Greetings, Earthling. Welcome to another round of Mental Health Monday, your weekly dose of stories, resources, and motivation for your everyday life. On the last roundup, we shared some goodness about singer Laura Mvula's journey with anxiety, a documentary on the mental health of college students by a Howard University student, a psychologist who prescribes books over pills, and much more. Have a gander.
If you missed #GetSomeJoy: A Blackstravaganza for Mental Health Awareness, here's a recap of what had happened that night.
THIS WEEK'S GOODNESS:
As faith leaders, we can set a powerful example by preaching from our own experience. I have spoken openly about my battles with depression, and how I turned not only to my faith but to mental health professionals for help. Telling my story to congregants, colleagues, and friends has helped others feel comfortable doing the same, and helped them have the courage to seek treatment.
"America Keeps Criminalizing Autistic Children" by David M. Perry [Pacific Standard]
Why would a school cop in Florida throw a slender, autistic fourth-grade student to the ground? You might assume that the child must have presented some kind of serious threat to himself or others, that other skilled experts had already tried de-escalating interventions, and that there was no other choice. Such was not the case for 10-year-old Seraph Jones. This spring, a school cop threw him down and held him against the ground with sufficient force to cause rug burn.
It turns out that Seraph's worst day at school—so far—happened because he was clicking a key too loudly, then ended up trapped in a situation where he had no good way to safely calm down.
"Just Give It 7 Seconds" by Leah Beckman [Jezebel]
Do not, under any circumstances, think about any interaction you’ve had with another human being for longer than seven seconds. So you got weird at your office Christmas party. Give it a full seven seconds, and release it.
"Broken Dreams And Financial Illusions: The Secret Depression Of Black Men" by Dr. Marcus Bright [HuffPo]
There is a secret depression that is rooted in economics that many Black men battle. It is hidden underneath an assortment of layers including an exaggerated bravado, drug and alcohol abuse, misdirected anger, and other forms of destructive behavior. Fantastical illusions are also a tool that is deployed to cope with the humbling realities of an often marginalized existence.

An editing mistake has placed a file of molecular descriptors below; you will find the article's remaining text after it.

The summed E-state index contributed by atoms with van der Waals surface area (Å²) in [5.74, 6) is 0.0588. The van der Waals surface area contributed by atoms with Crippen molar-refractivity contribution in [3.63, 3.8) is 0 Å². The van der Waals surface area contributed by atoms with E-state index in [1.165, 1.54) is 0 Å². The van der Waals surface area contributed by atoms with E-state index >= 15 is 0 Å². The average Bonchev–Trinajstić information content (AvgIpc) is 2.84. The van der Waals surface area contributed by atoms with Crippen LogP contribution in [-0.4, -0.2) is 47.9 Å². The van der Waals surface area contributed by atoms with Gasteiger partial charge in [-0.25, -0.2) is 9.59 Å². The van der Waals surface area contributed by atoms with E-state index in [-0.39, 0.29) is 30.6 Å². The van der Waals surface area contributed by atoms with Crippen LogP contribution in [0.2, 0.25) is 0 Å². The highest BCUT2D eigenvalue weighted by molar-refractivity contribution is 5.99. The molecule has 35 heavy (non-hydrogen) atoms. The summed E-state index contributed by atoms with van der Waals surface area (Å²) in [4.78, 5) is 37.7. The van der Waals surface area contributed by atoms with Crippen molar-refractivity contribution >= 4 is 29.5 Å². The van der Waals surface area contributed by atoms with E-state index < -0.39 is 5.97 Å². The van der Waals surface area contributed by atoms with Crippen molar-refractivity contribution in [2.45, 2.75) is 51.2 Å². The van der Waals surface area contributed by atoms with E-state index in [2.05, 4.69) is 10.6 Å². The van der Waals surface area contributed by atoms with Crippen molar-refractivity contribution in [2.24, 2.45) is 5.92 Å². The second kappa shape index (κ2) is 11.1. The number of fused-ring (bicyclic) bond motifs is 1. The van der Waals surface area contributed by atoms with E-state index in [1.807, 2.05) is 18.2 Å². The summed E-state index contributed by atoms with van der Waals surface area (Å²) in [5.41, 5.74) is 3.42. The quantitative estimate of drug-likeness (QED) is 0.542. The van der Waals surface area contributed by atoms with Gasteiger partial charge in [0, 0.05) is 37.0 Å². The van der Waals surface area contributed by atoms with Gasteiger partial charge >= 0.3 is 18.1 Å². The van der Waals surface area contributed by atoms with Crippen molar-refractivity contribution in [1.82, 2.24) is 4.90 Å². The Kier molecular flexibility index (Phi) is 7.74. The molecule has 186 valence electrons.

The “Bow Wow Challenge” that took over social media earlier in the month was a reflection of a daily pattern of illusions for many. Some aspect of Bow Wow fronting like he was traveling on a private plane instead of his actual reality of flying coach on a commercial airline is frequently in operation for Black people in this country.
"This New App Could Revolutionise Mental Health Care In The Black Community" CherryCasey [Buzzfeed]
Sait has launched Recovr – an app that helps young black adults (ages 18-35) with mental health problems seek professional treatment from black therapists and counsellors. The service also offers subsidised treatment to eligible users, depending upon their income and the severity of their mental health concerns.
Rapper Waka Flocka Flame sat down with Dr. Siri Sat Nam Singh to talk about his life, his struggles, losing his brothers and friendships, and self-medicating with weed and pills.
"Jail Creates Mental Health Woes for Black Men" [Black Health Matters]
Researchers from the University of Michigan, Rutgers University and Texas A&M found an association between African-American men with a history of incarceration and adverse mental health issues. For the purposes of the study, published in the Journal of Racial and Ethnic Health Disparities, those issues were defined as psychological distress and depressive symptoms.
Compared to other African-American men, those who have been imprisoned have 14 percent, 13 percent and 16 percent higher severity of depression, distress and discrimination, respectively.
"The Secret to My Success? Antidepressants" by Juliana Fierro
A few months ago, I gave a reading at a local bookstore. A small but enthusiastic crowd attended, and I confessed to the audience filled with emerging writers that I had, in my 20s and early 30s, stopped writing for eight years, and that I had accepted I’d never write again. Then someone asked, “How did you return to writing?”
I decided to tell the truth: Zoloft.
"I Got Something To Tell You...Coming Out To Bae About Mental Illness" by Tia Brown [Cassius Life]
So when do you come out of the closet?
The answer won’t be the same for every situation but a good indicator is when you’re starting to feel like your history is a secret you work at hiding. The reality is you may never be “ready” to share, but this isn’t just about you. The time to disclose should be determined by the level of emotional and physical intimacy your are developing with the other individual.
"If You Have An Anxiety Attack And No One Is Around To Hear It, You Still Make A Sound" by Erica B [HuffPo]
Almost every moment that I’ve disclosed my disorder to anyone, with the exception of my parents, close friends, and my therapist, has felt like this one. I have been made to feel as if I’m imagining my panic attacks, by people I once held near. I’ve been told that I need more church, more sleep, more things to “do.”
My anxiety makes me feel noiseless to others like I don’t rattle or shake for reason or no reason at all. It makes me feel invisible, as folks point their fingers and strikethrough my words.
Are you a Black mental health professional? Do you know one? Alex is building a hub for Black wellness. Learn how you can be down.